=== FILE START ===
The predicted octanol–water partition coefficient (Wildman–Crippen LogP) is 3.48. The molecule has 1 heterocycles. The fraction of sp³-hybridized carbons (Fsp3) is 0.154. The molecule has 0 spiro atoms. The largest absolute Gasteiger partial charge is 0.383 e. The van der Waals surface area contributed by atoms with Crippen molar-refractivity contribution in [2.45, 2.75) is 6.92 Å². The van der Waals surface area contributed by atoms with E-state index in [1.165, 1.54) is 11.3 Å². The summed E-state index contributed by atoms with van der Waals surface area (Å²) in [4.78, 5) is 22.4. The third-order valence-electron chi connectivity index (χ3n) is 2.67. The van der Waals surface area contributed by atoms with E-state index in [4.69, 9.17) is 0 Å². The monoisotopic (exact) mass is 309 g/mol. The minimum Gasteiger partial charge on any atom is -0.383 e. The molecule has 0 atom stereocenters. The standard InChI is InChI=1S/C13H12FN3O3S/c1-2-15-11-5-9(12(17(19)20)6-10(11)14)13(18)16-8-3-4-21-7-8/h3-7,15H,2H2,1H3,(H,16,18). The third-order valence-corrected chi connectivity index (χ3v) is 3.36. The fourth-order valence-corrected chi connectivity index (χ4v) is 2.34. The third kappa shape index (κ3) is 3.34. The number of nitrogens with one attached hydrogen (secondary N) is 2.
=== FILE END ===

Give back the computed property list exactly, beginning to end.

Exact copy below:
The predicted octanol–water partition coefficient (Wildman–Crippen LogP) is 3.48. The molecule has 1 heterocycles. The fraction of sp³-hybridized carbons (Fsp3) is 0.154. The molecule has 0 spiro atoms. The largest absolute Gasteiger partial charge is 0.383 e. The van der Waals surface area contributed by atoms with Crippen molar-refractivity contribution in [2.45, 2.75) is 6.92 Å². The van der Waals surface area contributed by atoms with E-state index in [1.165, 1.54) is 11.3 Å². The summed E-state index contributed by atoms with van der Waals surface area (Å²) in [4.78, 5) is 22.4. The third-order valence-electron chi connectivity index (χ3n) is 2.67. The van der Waals surface area contributed by atoms with E-state index in [4.69, 9.17) is 0 Å². The monoisotopic (exact) mass is 309 g/mol. The minimum Gasteiger partial charge on any atom is -0.383 e. The molecule has 0 atom stereocenters. The standard InChI is InChI=1S/C13H12FN3O3S/c1-2-15-11-5-9(12(17(19)20)6-10(11)14)13(18)16-8-3-4-21-7-8/h3-7,15H,2H2,1H3,(H,16,18). The third-order valence-corrected chi connectivity index (χ3v) is 3.36. The fourth-order valence-corrected chi connectivity index (χ4v) is 2.34. The third kappa shape index (κ3) is 3.34. The number of nitrogens with one attached hydrogen (secondary N) is 2.